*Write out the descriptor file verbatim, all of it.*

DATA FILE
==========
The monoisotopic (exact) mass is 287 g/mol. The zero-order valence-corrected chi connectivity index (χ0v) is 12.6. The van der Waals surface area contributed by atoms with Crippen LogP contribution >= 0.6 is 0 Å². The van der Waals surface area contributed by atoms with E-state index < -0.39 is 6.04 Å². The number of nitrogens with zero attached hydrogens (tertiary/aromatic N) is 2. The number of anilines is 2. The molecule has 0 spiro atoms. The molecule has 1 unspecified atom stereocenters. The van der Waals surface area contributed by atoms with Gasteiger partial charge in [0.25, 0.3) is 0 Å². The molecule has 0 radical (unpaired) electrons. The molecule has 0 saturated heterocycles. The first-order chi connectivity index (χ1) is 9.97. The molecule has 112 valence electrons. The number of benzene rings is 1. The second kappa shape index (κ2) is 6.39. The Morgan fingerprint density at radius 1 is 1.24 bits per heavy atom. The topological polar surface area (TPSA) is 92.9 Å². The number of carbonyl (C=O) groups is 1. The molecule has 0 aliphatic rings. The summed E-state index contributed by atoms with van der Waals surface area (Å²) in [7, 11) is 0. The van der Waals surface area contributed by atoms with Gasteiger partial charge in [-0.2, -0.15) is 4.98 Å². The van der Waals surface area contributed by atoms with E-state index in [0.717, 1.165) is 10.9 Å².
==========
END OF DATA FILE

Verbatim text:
The monoisotopic (exact) mass is 287 g/mol. The zero-order valence-corrected chi connectivity index (χ0v) is 12.6. The van der Waals surface area contributed by atoms with Crippen LogP contribution >= 0.6 is 0 Å². The van der Waals surface area contributed by atoms with E-state index < -0.39 is 6.04 Å². The number of nitrogens with zero attached hydrogens (tertiary/aromatic N) is 2. The number of anilines is 2. The molecule has 0 spiro atoms. The molecule has 1 unspecified atom stereocenters. The van der Waals surface area contributed by atoms with Gasteiger partial charge in [0.25, 0.3) is 0 Å². The molecule has 0 radical (unpaired) electrons. The molecule has 0 saturated heterocycles. The first-order chi connectivity index (χ1) is 9.97. The molecule has 112 valence electrons. The number of benzene rings is 1. The second kappa shape index (κ2) is 6.39. The Morgan fingerprint density at radius 1 is 1.24 bits per heavy atom. The topological polar surface area (TPSA) is 92.9 Å². The number of carbonyl (C=O) groups is 1. The molecule has 0 aliphatic rings. The summed E-state index contributed by atoms with van der Waals surface area (Å²) in [7, 11) is 0. The van der Waals surface area contributed by atoms with Gasteiger partial charge in [-0.2, -0.15) is 4.98 Å². The van der Waals surface area contributed by atoms with E-state index in [0.717, 1.165) is 10.9 Å².